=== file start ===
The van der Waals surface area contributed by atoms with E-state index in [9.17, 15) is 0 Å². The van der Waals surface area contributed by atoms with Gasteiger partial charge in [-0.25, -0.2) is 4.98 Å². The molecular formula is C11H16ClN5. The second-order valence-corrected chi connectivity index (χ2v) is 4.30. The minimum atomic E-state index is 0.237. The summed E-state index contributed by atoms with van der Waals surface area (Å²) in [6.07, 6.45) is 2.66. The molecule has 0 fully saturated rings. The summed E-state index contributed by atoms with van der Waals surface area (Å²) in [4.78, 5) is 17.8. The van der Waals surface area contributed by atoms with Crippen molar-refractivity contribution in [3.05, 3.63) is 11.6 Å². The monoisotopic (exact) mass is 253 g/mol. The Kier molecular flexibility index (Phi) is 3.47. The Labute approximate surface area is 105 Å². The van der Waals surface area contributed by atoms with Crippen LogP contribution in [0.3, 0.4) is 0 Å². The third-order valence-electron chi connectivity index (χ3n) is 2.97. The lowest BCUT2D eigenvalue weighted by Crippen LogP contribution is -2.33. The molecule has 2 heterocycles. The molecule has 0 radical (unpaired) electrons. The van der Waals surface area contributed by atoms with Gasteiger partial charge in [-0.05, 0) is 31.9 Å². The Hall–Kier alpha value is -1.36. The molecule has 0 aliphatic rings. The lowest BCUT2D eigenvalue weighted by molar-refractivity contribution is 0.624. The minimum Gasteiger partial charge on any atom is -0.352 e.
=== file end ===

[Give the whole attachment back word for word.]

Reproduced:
The van der Waals surface area contributed by atoms with E-state index in [9.17, 15) is 0 Å². The van der Waals surface area contributed by atoms with Gasteiger partial charge in [-0.25, -0.2) is 4.98 Å². The molecular formula is C11H16ClN5. The second-order valence-corrected chi connectivity index (χ2v) is 4.30. The minimum atomic E-state index is 0.237. The summed E-state index contributed by atoms with van der Waals surface area (Å²) in [6.07, 6.45) is 2.66. The molecule has 0 fully saturated rings. The summed E-state index contributed by atoms with van der Waals surface area (Å²) in [4.78, 5) is 17.8. The van der Waals surface area contributed by atoms with Crippen molar-refractivity contribution in [3.05, 3.63) is 11.6 Å². The monoisotopic (exact) mass is 253 g/mol. The Kier molecular flexibility index (Phi) is 3.47. The Labute approximate surface area is 105 Å². The van der Waals surface area contributed by atoms with Crippen LogP contribution in [0.3, 0.4) is 0 Å². The third-order valence-electron chi connectivity index (χ3n) is 2.97. The lowest BCUT2D eigenvalue weighted by Crippen LogP contribution is -2.33. The molecule has 2 heterocycles. The molecule has 0 radical (unpaired) electrons. The van der Waals surface area contributed by atoms with Gasteiger partial charge in [-0.05, 0) is 31.9 Å². The Hall–Kier alpha value is -1.36. The molecule has 0 aliphatic rings. The lowest BCUT2D eigenvalue weighted by molar-refractivity contribution is 0.624. The minimum Gasteiger partial charge on any atom is -0.352 e.